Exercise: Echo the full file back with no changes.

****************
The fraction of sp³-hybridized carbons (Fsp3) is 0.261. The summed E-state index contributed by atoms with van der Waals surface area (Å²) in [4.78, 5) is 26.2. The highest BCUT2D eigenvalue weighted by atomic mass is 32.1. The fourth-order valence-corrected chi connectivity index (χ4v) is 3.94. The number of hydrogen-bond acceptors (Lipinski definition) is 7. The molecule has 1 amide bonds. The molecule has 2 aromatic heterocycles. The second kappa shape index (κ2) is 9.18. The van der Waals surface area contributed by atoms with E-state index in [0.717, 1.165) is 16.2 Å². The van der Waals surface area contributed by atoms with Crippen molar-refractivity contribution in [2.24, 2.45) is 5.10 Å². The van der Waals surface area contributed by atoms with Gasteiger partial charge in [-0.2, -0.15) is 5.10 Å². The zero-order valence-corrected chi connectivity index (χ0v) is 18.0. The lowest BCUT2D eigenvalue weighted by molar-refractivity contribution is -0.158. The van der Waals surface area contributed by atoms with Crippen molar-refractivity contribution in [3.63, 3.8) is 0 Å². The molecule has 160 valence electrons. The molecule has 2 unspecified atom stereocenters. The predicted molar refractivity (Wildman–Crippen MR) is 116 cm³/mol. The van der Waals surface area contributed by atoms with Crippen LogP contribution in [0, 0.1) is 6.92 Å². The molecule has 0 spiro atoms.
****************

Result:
The fraction of sp³-hybridized carbons (Fsp3) is 0.261. The summed E-state index contributed by atoms with van der Waals surface area (Å²) in [4.78, 5) is 26.2. The highest BCUT2D eigenvalue weighted by atomic mass is 32.1. The fourth-order valence-corrected chi connectivity index (χ4v) is 3.94. The number of hydrogen-bond acceptors (Lipinski definition) is 7. The molecule has 1 amide bonds. The molecule has 2 aromatic heterocycles. The second kappa shape index (κ2) is 9.18. The van der Waals surface area contributed by atoms with E-state index in [0.717, 1.165) is 16.2 Å². The van der Waals surface area contributed by atoms with Crippen molar-refractivity contribution in [2.24, 2.45) is 5.10 Å². The van der Waals surface area contributed by atoms with Gasteiger partial charge in [-0.2, -0.15) is 5.10 Å². The zero-order valence-corrected chi connectivity index (χ0v) is 18.0. The lowest BCUT2D eigenvalue weighted by molar-refractivity contribution is -0.158. The van der Waals surface area contributed by atoms with Crippen molar-refractivity contribution in [3.63, 3.8) is 0 Å². The molecule has 160 valence electrons. The molecule has 2 unspecified atom stereocenters. The predicted molar refractivity (Wildman–Crippen MR) is 116 cm³/mol. The van der Waals surface area contributed by atoms with Crippen LogP contribution in [0, 0.1) is 6.92 Å². The molecule has 0 spiro atoms.